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Working with algebraic expressions: Examples

Working with algebraic expressions: Examples

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Which of these expressions is equal to 4x4x times 2x2x?

Working with algebraic expressions: Examples

If you have figured out how to gather like terms in an algebraic expression, then you know how to add and subtract in algebra. Now we're going to do some multiplication as well. Let's start simply. X times five. We write that as five X.

If there's no sign in between, remember: that means multiplication. Okay, what about this one? Three X times four. Well it means just the same as three times X times four. And when we're doing multiplication, the order of the factors doesn't matter.

So you might as well write it like this. Three times four is twelve. And remember, no need to write the multiplication sign between the coefficient and the variable, so it's just... Twelve X! Look at the first and the last row.

Normally you will do all of this at once. Three X times four, equals twelve X. What about this multiplication then? Now we have an X in both factors. Let's write in all the multiplication signs, just to make it clear.

Then we can place all the X:s together at the end, and start from the left. Well, three times two equals six. But what's X times X? It's X squared! Three X, times two X, equals six X squared.

If you think of X here as a distance, say... a metre. Then 3 X times 2 X is a rectangle, with an area of six metres squared. Metre times metre equal metres squared. Just like X times X equal X squared.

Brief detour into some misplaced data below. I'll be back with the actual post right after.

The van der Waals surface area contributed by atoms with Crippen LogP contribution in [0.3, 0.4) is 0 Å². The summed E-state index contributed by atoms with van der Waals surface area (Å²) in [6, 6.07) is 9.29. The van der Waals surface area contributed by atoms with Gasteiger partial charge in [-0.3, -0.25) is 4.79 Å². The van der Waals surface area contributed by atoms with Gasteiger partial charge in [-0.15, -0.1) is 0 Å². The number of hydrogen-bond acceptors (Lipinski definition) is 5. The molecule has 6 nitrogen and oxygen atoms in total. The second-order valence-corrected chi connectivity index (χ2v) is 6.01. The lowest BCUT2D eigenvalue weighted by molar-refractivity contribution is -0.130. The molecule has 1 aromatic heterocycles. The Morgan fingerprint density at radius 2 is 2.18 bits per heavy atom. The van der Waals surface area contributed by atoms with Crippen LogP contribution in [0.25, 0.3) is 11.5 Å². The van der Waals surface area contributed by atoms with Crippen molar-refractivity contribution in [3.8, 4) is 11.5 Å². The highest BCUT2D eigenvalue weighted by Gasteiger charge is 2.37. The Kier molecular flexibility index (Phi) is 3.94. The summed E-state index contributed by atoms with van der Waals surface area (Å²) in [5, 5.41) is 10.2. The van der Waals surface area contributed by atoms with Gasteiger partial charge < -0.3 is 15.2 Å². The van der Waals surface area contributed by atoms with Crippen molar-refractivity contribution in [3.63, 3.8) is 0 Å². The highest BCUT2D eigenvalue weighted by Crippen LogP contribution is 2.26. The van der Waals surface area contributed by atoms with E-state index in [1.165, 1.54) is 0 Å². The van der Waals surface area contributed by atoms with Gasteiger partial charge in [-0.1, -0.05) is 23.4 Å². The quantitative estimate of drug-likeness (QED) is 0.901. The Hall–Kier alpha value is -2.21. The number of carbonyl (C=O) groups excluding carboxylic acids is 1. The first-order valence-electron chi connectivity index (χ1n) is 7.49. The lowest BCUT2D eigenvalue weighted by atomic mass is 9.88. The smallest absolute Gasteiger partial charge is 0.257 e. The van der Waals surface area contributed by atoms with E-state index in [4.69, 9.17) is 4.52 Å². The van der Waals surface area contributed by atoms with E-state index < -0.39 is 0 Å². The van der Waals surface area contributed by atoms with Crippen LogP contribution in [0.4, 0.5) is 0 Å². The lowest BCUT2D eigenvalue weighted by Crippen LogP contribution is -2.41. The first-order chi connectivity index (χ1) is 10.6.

Again, you're not going to write all of this into each calculation. When you understand what's happening, you just go from the first to the last row here, in one go. Here, you need to watch out. Note that there's a plus sign in the middle of this expression. So here we must follow the order of operations, which tells us that multiplication comes before addition.

So we do the two multiplications first. Four times five X is 20 X. And three times two X is six X. Now we have two terms of the same kind, so we add those together. And that equals 26 X.

Okay, that's multiplying with one variable. Let's bring in another one. Here, we are asked to multiply X by Y. It's really simple. X times Y is XY.

Remember, if there is no sign written in between, it means multiplication. What about this then? Two X times 3 Y. Well, two times 3 is six, and X times Y is XY. And we miss out the multiplication signs.

Two X times three Y equals six XY. One last example! Here, we combine what we have learned so far. First, multiply the coefficients -- five times two equals ten. Then, multiply the variables: Y times X is YX. (But we write it as XY, to keep the expression in alphabetical order.) And XY times Y...

Is X-Y-squared! Note that it's only the Y that is being squared here. And drop the multiplication sign. Practice this on your own until each of these examples are crystal clear. That should give you a good start with multiplication in algebra!